In the eight and a few years since the first edition was released, the Raspberry Pi has generally been sold as a modular computer. You purchase the board individually, install an SD card, attach your own peripherals, and then get to work with your own computer project.
The Foundation watched as third parties, including Kano, developed around the Raspberry Pi their own all-in-one PC solutions, leading it to build its own PC Kit, which bundled all the technology required to deploy a completely working desktop or coding workstation. Now, with the introduction of the Raspberry Pi 400, a full personal computer built into a 78-key keyboard that starts at $70.
The Pi 400 has almost the same size of the official keyboard and hub of the Raspberry Pi, but with all the additional ports and connectors required to turn it into a PC. In addition to 4 GB of RAM, dual-band WiFi, Bluetooth 5.1, Gigabit Ethernet and three USB ports (two USB 3.0 and one USB 2.0), the power is given by the same, but slightly tuned, quad-core Broadcom BCM2711 processor used in the Raspberry Pi 4. There are also two micro HDMI slots, a GPIO header and a microSD card slot for OS and data storage.
The $70 Computer Unit is the no-frills option: you basically get the keyboard and need to add your own power and accessories. However, a localized power supply, mouse, a pre-formatted 16 GB microSD card, a Beginner’s Guide and a 1M micro HDMI to HDMI-A cable are included in the $100 Pi 400 Computer Kit. It is quite similar, but with much fewer components, to the Desktop Kit.
The hope is the form factor of the Pi 400, plus these available bundled items make it more usable and user-friendly. That’s important When you sell an inexpensive computer, and it’s incredibly important when you sell an open system to help children learn to code.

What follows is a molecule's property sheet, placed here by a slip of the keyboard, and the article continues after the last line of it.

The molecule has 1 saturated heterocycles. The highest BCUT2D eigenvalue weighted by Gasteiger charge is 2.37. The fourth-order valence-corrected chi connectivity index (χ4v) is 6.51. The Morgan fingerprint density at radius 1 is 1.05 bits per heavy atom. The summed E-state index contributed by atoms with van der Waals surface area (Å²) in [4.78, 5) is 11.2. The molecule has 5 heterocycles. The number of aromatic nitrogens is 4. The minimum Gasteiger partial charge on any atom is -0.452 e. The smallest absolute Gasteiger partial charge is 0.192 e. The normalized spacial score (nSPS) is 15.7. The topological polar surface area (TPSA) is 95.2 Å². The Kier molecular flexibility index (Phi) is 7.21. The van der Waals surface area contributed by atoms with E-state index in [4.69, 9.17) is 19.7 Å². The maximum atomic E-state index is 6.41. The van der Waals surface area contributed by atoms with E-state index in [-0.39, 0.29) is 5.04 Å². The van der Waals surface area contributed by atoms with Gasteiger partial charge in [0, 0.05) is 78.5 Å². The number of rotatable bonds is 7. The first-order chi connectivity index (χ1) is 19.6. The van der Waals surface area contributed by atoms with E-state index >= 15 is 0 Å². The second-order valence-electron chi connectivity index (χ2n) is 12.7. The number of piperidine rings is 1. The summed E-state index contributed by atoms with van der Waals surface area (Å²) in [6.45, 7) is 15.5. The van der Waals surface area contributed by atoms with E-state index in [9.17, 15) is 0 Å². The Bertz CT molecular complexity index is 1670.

According to the Raspberry Pi CEO Eben Upton, the inspiration behind the Pi 400 came from “challenges for less-technical users in configuring a device with lots of parts, often without hands-on support because of COVID-related restrictions on home visits.”
“The all-in-one form factor is about simplifying the setup for people who just want to use their Raspberry Pi as a PC. Fewer components on the desk mean less clutter, faster setup and teardown times, and fewer opportunities to misconfigure the device. It actually also brings some cost savings, so the kit is significantly cheaper than the Pi 4 4GB Desktop Kit ($100 vs $120 RRP).”
For people who want the flexibility of the original form factor, or want to purchase models of different memory capabilities, the Raspberry Pi Desktop Kits will remain on sale. Since the proportional cost savings are very small, the company does not currently have any intentions to sell a 2 GB variant of the Pi 400 but may opt to offer a beefier model for “large corporate or educational deployments where the accumulated cost saving is worthwhile” later down the line.
The Raspberry Pi 400 is available starting today. The $100 package is currently available in the UK, the US and France, and will be available in Italy, Germany and Spain starting next week. Meanwhile, in the UK, US, France, and Germany, the $70 standalone version is now available, and next week it’s coming to Italy and Spain. By the end of the year, releases in India, Australia, and New Zealand will follow.